HEALS vs Heroes: What Can Small Businesses Expect for a Second Stimulus?

By Katherine Goelz

The Coronavirus Aid, Relief, and Economic Security (CARES) Act was passed by Congress with bipartisan support and signed into law on March 27. The CARES Act provided $2 trillion in economic aid to individuals and their dependents and small businesses. For businesses, the CARES Act offered two loan plans through the Small Business Administration (SBA): Paycheck Protection Program (PPP) and Economic Injury Disaster Loan (EIDL).

The PPP received $659 billion in overall funding. PPP-eligible small businesses were those with fewer than 500 employees; the loans covered payroll costs, operating fees, mortgage payments, rent, utilities, and other debt obligations incurred before the initial “covered period” of June 30. Each eligible business was able to apply for a two-year loan of the lesser of a $10 million maximum amount or 2.5 times the borrower’s average monthly payroll for the past 12 months. The extended deadline to apply for a PPP loan ended on August 8.

The EIDL program received $20 billion in overall funding, and the same small businesses were able to apply.  If eligible, the loan covered $1,000 per employee, up to a $10,000 maximum. The SBA is still accepting EIDL applications on their website.

As we wait for Congress to restart negotiations on the second stimulus program for individuals and businesses, it is unclear what the package will look like or when it will be implemented. Congressional Democrats and Republicans had been attempting to strike a deal for some time, but political disagreements and the summer recess stalled negotiations in early August.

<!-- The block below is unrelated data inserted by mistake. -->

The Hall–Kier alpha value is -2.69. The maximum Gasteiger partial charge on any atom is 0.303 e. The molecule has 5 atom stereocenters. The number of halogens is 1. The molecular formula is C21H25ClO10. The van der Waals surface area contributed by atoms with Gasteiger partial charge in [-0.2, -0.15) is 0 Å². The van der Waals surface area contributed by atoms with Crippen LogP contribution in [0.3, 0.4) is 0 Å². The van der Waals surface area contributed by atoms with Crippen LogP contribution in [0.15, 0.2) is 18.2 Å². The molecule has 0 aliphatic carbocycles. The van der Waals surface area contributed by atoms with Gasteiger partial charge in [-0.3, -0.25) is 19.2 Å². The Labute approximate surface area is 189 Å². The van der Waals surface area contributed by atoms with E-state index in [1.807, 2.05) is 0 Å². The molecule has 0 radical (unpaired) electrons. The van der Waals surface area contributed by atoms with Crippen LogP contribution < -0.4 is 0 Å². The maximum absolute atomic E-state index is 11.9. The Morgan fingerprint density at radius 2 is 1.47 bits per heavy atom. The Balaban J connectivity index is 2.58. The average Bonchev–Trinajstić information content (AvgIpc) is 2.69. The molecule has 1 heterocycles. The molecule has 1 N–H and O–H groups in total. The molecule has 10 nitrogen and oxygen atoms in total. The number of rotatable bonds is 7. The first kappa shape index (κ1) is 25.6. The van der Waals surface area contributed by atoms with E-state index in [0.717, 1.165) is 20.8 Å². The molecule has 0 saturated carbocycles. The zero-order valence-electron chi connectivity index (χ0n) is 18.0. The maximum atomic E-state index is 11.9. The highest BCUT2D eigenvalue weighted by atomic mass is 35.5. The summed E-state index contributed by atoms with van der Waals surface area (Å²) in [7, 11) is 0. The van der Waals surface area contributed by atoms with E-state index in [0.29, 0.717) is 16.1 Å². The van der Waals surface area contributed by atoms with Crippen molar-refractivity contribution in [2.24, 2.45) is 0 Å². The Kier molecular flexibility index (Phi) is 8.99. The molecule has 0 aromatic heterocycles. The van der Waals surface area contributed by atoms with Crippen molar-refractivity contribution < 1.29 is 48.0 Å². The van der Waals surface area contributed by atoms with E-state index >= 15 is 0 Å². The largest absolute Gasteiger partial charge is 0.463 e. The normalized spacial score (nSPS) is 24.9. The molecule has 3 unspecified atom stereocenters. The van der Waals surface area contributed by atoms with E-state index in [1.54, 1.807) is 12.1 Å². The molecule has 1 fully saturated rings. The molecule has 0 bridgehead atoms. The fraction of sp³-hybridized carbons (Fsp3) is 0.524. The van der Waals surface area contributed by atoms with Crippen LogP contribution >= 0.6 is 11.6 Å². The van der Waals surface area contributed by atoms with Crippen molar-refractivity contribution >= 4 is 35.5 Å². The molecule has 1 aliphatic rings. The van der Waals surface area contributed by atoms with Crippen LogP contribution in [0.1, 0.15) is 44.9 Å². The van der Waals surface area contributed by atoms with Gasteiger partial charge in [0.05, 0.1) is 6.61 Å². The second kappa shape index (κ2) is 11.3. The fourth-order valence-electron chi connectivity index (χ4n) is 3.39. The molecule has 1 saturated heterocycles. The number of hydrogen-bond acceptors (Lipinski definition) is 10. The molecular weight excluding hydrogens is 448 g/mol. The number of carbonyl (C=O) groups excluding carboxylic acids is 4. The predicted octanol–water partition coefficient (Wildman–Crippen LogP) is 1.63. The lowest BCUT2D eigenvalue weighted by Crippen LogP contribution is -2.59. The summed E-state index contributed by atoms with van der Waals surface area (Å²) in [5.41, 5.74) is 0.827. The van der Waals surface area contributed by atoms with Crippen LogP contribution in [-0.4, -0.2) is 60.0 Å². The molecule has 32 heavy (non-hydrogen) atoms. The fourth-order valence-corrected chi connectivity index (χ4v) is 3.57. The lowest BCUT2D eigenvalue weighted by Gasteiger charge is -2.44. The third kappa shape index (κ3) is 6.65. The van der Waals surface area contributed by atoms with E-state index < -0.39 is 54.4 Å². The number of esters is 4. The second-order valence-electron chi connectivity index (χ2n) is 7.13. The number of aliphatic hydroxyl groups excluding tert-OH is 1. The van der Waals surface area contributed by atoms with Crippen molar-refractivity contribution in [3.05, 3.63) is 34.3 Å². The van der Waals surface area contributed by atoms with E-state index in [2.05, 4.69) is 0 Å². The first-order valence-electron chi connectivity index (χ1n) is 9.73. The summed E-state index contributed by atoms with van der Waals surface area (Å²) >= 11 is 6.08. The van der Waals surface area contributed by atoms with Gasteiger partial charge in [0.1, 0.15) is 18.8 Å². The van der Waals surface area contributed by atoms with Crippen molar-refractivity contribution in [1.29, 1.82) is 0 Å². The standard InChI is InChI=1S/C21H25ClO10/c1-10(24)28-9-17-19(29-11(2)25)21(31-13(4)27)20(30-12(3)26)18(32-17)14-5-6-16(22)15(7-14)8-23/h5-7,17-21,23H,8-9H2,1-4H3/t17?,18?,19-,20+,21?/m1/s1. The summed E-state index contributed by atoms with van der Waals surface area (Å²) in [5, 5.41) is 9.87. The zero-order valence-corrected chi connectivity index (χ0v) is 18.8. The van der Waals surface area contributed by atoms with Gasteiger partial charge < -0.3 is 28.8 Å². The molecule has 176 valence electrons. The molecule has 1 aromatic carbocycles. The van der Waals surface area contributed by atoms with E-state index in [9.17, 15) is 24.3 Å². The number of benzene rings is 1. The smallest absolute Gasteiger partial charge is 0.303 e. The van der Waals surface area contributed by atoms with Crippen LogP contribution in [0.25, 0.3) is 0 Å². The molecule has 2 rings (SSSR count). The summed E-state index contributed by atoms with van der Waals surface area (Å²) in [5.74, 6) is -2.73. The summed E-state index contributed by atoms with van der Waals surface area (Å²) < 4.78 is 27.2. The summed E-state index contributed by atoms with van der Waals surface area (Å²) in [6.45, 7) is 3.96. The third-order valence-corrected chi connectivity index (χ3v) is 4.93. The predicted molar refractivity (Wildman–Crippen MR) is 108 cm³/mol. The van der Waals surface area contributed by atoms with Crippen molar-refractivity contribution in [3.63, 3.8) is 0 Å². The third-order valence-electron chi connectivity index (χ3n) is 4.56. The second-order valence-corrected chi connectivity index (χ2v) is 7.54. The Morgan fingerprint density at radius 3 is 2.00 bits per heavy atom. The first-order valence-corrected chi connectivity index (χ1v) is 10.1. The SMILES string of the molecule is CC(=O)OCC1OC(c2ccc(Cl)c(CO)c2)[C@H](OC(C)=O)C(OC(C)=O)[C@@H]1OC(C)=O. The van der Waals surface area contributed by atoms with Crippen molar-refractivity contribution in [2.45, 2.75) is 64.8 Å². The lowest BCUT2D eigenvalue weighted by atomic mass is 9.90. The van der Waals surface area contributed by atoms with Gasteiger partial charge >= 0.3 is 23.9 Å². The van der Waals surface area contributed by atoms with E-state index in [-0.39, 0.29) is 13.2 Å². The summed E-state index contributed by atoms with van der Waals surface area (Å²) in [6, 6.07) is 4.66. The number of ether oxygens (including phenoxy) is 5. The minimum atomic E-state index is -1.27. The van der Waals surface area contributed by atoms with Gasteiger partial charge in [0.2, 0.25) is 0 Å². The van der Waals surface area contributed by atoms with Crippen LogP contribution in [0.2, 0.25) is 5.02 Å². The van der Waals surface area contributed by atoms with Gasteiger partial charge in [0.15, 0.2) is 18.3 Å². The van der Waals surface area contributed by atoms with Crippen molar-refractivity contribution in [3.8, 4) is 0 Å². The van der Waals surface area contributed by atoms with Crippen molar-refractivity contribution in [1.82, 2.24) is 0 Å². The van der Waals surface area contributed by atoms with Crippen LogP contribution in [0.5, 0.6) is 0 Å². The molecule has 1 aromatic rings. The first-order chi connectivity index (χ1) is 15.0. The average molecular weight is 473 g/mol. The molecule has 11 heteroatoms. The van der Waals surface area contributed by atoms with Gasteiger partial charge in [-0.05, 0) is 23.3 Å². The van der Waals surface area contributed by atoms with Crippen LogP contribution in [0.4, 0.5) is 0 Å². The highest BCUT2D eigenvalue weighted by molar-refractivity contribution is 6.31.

The Health and Economic Recovery Omnibus Emergency Solutions Act (The Heroes Act) was passed by The House of Representatives in May, and was then moved to the Senate, where Republican Senate leadership called the Heroes Act “dead on arrival.” In July, Senate Republicans proposed the Health, Economic Assistance, Liability Protection, and Schools Act (HEALS Act), but Senate Democrats have deemed the bill “totally inadequate.” Although both proposals arose from the CARES Act, there are several differences between them, primarily the cost of the bills.

The House-passed Heroes Act, at a cost of approximately $3 trillion, contains provisions for a second stimulus payment but does not provide additional funding for the PPP. It does, however, reopen and extend the PPP application period to December 31, 2020, and expands eligibility to nonprofit organizations that are deemed a critical access hospital. The Act also establishes a “Heroes Fund” that would provide grants for employers to pay essential workers an additional $13/hour up to a maximum of $10,000.

The Senate-proposed HEALS Act is comprised of eight bills costing approximately $1 trillion. It includes a second economic-impact payment similar to the CARES Act, which grants an additional $190 billion for the PPP fund and allows businesses who have experienced a 50% reduction in gross revenue to request a second PPP loan of up to $2 million, even if they have already received a loan from the first stimulus program.

Although it is uncertain when a deal will be reached on the second stimulus package between Congressional Democrats and Republicans, what is certain, however, is that time is running out for many Americans who are relying on the second round of financial support from the federal government.

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